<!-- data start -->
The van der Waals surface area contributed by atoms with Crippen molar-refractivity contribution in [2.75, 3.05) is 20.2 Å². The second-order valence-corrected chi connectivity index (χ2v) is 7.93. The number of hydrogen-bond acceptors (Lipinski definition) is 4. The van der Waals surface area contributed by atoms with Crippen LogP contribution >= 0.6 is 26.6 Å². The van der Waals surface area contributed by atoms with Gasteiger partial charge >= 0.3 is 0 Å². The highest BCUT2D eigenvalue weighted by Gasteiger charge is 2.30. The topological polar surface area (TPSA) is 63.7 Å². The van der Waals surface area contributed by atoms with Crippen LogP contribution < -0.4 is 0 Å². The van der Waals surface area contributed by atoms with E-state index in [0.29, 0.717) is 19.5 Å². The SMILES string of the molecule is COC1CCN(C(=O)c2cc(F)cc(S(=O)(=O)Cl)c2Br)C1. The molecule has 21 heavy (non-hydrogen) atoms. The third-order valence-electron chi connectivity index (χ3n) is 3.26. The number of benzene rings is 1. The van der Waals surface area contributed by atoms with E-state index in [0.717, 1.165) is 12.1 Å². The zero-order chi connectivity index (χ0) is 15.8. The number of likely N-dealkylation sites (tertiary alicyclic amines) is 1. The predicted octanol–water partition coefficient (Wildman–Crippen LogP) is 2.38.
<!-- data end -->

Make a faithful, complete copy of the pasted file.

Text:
The van der Waals surface area contributed by atoms with Crippen molar-refractivity contribution in [2.75, 3.05) is 20.2 Å². The second-order valence-corrected chi connectivity index (χ2v) is 7.93. The number of hydrogen-bond acceptors (Lipinski definition) is 4. The van der Waals surface area contributed by atoms with Crippen LogP contribution >= 0.6 is 26.6 Å². The van der Waals surface area contributed by atoms with Gasteiger partial charge >= 0.3 is 0 Å². The highest BCUT2D eigenvalue weighted by Gasteiger charge is 2.30. The topological polar surface area (TPSA) is 63.7 Å². The van der Waals surface area contributed by atoms with Crippen LogP contribution < -0.4 is 0 Å². The van der Waals surface area contributed by atoms with E-state index in [0.29, 0.717) is 19.5 Å². The SMILES string of the molecule is COC1CCN(C(=O)c2cc(F)cc(S(=O)(=O)Cl)c2Br)C1. The molecule has 21 heavy (non-hydrogen) atoms. The third-order valence-electron chi connectivity index (χ3n) is 3.26. The number of benzene rings is 1. The van der Waals surface area contributed by atoms with E-state index in [0.717, 1.165) is 12.1 Å². The zero-order chi connectivity index (χ0) is 15.8. The number of likely N-dealkylation sites (tertiary alicyclic amines) is 1. The predicted octanol–water partition coefficient (Wildman–Crippen LogP) is 2.38.